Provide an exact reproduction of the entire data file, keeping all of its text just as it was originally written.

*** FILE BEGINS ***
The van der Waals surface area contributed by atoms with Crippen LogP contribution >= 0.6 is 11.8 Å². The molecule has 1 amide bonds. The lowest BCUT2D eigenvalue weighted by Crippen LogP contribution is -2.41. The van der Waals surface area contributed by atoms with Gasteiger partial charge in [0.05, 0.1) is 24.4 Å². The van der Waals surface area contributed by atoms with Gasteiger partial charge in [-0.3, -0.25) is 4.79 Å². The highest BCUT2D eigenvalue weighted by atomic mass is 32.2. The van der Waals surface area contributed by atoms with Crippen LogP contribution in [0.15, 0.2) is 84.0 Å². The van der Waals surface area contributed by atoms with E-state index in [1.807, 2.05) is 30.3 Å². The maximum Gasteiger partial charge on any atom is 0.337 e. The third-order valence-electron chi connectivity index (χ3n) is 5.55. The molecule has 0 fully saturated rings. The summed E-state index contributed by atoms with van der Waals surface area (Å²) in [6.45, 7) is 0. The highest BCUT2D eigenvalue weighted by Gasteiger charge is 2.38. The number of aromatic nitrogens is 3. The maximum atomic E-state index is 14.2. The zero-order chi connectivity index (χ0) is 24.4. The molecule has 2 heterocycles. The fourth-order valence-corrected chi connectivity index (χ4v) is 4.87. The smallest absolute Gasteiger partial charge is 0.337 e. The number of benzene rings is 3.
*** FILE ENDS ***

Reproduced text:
The van der Waals surface area contributed by atoms with Crippen LogP contribution >= 0.6 is 11.8 Å². The molecule has 1 amide bonds. The lowest BCUT2D eigenvalue weighted by Crippen LogP contribution is -2.41. The van der Waals surface area contributed by atoms with Gasteiger partial charge in [0.05, 0.1) is 24.4 Å². The van der Waals surface area contributed by atoms with Gasteiger partial charge in [-0.3, -0.25) is 4.79 Å². The highest BCUT2D eigenvalue weighted by atomic mass is 32.2. The van der Waals surface area contributed by atoms with Crippen LogP contribution in [0.15, 0.2) is 84.0 Å². The van der Waals surface area contributed by atoms with E-state index in [1.807, 2.05) is 30.3 Å². The maximum Gasteiger partial charge on any atom is 0.337 e. The third-order valence-electron chi connectivity index (χ3n) is 5.55. The molecule has 0 fully saturated rings. The summed E-state index contributed by atoms with van der Waals surface area (Å²) in [6.45, 7) is 0. The highest BCUT2D eigenvalue weighted by Gasteiger charge is 2.38. The number of aromatic nitrogens is 3. The maximum atomic E-state index is 14.2. The zero-order chi connectivity index (χ0) is 24.4. The molecule has 2 heterocycles. The fourth-order valence-corrected chi connectivity index (χ4v) is 4.87. The smallest absolute Gasteiger partial charge is 0.337 e. The number of benzene rings is 3.